as by no other Instrument than a Case-Knife, a Drinking-Glass and a
Silk Handkerchief, seven of them in one Night had sawn off their Irons,
thus:--They laid the Silk Handkerchief single, over the Mouth of the
Glass, but stretched it as much as it would bear, and tied it hard at
the Bottom of the Glass; then they struck the Edge of the Knife on the
Mouth of the Glass, (thus covered with the Handkerchief to prevent
Noise,) till it became a Saw, with which they cut their Irons till it
was Blunt, and then had Recourse to the Mouth of the Glass again to
renew the Teeth of the Saw; and so completed their Design by Degrees.
This being done in the Dead of Night, and many of them at Work
together, the little Noise they made was overheard by the Centinels;
who informed their Officers of it, they quietly doubled their Guard,
and gave the Rebels no Disturbance till Morning, when it was discovered
that several of them were loose, and that others had been trying the
same Trick. 'Tis remarkable that a Knife will not cut a Handkerchief
when struck upon it in this Manner."

About one-eighth part of the first volume of the Magazine is occupied
with reports of Parliamentary debates, entitled, "Journal of the
Proceedings and Debates of a Political Club of young Noblemen and
Gentlemen established some time ago in London." They seem to be copied,
with little, if any alteration, from the columns of the "London
Magazine," and are introduced to an American public with this mildly
ironical preface:--"We shall give our Readers in our next a List of the
British Parliament. And as it is now render'd unsafe to entertain the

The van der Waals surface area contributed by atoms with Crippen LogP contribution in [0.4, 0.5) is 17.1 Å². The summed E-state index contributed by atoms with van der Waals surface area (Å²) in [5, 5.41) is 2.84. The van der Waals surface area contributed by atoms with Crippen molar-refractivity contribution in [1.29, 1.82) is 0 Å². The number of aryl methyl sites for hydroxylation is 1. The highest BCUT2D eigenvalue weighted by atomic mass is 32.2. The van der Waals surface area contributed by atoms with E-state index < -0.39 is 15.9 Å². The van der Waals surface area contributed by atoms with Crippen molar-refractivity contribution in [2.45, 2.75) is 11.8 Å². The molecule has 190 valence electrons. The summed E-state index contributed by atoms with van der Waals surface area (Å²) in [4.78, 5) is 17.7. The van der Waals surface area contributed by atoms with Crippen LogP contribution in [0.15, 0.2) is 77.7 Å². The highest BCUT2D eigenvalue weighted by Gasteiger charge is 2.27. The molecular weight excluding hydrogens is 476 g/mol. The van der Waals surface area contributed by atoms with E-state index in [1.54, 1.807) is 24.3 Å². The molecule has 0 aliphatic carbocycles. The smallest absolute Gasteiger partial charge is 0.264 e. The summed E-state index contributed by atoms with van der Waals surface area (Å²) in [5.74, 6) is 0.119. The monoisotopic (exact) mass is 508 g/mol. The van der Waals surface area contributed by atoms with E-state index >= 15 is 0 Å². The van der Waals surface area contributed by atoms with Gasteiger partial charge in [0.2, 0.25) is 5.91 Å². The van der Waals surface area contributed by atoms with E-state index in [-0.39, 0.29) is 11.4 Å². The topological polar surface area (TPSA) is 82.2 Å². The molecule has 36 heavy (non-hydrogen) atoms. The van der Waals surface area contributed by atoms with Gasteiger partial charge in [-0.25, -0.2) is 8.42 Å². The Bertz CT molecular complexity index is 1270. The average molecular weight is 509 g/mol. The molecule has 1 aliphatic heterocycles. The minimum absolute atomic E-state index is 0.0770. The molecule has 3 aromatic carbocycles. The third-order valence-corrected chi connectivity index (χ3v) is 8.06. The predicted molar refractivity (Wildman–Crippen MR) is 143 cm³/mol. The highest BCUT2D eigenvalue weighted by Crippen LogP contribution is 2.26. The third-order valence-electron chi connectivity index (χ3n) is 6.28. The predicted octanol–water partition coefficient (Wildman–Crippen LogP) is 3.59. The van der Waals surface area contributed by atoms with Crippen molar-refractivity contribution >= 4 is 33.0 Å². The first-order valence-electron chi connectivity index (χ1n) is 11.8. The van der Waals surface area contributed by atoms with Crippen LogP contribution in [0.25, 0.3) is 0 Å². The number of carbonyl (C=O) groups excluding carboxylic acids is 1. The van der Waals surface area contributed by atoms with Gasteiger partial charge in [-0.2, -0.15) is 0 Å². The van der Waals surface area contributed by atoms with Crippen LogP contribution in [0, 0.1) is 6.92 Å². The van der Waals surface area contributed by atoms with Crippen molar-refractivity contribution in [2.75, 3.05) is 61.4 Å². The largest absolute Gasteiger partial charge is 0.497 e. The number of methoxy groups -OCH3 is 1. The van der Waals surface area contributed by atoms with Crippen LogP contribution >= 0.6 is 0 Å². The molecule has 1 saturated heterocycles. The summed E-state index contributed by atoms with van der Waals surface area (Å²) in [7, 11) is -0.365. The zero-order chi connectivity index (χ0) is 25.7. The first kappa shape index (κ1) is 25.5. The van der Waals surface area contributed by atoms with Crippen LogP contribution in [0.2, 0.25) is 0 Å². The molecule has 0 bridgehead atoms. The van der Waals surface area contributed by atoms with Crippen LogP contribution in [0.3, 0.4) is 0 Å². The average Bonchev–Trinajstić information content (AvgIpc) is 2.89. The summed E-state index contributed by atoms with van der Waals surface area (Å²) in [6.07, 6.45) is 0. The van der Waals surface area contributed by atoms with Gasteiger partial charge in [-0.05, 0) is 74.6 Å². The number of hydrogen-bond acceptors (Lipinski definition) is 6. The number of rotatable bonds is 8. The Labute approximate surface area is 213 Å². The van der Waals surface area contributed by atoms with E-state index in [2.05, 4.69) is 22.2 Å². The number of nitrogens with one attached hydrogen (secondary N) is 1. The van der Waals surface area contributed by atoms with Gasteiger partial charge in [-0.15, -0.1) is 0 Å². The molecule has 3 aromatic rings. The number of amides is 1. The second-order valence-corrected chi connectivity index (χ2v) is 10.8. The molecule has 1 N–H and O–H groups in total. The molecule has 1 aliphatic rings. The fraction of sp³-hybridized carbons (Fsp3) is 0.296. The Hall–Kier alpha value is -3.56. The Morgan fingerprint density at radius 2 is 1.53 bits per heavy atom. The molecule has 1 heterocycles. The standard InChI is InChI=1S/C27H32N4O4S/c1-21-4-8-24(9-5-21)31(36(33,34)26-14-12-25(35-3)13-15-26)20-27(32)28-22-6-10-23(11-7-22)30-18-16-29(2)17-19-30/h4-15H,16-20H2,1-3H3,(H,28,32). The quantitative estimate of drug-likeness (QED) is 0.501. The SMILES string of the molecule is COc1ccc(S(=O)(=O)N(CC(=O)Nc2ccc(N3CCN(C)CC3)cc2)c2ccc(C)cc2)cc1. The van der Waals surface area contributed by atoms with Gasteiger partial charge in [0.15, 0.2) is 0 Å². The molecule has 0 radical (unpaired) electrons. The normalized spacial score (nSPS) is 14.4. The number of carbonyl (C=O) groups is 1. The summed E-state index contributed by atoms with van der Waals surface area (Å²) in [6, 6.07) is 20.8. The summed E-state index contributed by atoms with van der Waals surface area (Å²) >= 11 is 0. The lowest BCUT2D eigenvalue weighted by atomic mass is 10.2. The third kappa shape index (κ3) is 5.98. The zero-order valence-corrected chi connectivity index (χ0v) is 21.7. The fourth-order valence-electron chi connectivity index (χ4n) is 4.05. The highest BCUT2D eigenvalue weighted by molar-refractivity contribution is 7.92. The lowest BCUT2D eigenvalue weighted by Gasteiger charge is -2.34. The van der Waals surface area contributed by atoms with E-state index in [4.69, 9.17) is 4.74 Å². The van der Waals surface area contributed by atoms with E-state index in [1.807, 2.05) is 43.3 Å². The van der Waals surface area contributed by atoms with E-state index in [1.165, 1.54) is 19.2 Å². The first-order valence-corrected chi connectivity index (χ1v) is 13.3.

Publick with any Accounts of their Proceedings or Debates, we shall
give them in their Stead, in some of our subsequent Magazines, Extracts
from the Journals of a Learned and Political Club of young Noblemen and
Gentlemen established some time ago in London. Which will in every
Respect answer the same Intentions."

The scientific world was all astir just then with new-found marvels of
Electricity,--an interest which was of course much augmented in this
country by the ingenious experiments and speculations of the
printer-philosopher. In the volume for the year 1745 is "An Historical
Account of the wonderful Discoveries made in Germany, etc., concerning
Electricity," in the course of which the writer says, (speaking of the
experiments of a Mr. Gray,) "He also discovered another surprising
Property of electric Virtue, which is that the approach of a Tube of
electrified Glass communicates to a hempen or silken Cord an electric
Force which is conveyed along the Cord to the Length of 886 feet, at
which amazing Distance it will impregnate a Ball of Ivory with the same
Virtue as the Tube from which it was derived." So true is it, that
things are great and small solely by comparison: the lapse of something
over a century has gradually stretched this "amazing distance" to many
hundreds of miles, and now the circumference of the globe is the only
limit which we feel willing to set to its extension.

At page 691 of the previous volume we have an "Extract from a Pamphlet
lately published at Philadelphia intitled 'An Account of the New
Invented Pennsylvanian Fire Places.'" This was probably from the pen of
Franklin, who expatiates as follows on the advantages derivable from
these fireplaces, which are still occasionally to be met with, and
known as "Franklin Stoves":--"By the Help of this saving Invention our
Wood may grow as fast as we consume it, and our Posterity may warm
themselves at a moderate Rate, without being oblig'd to fetch their
Fuel over the Atlantick; as, if Pit-Coal should not be here discovered,
(which is an Uncertainty,) they must necessarily do."

That a taste for the beauties of Nature was extant at the epoch of
which we treat may be inferred from the statement of a writer who
commences "An Essay in Praise of the Morning" as follows:--"I have the
good Fortune to be so pleasantly lodg'd as to have a Prospect of a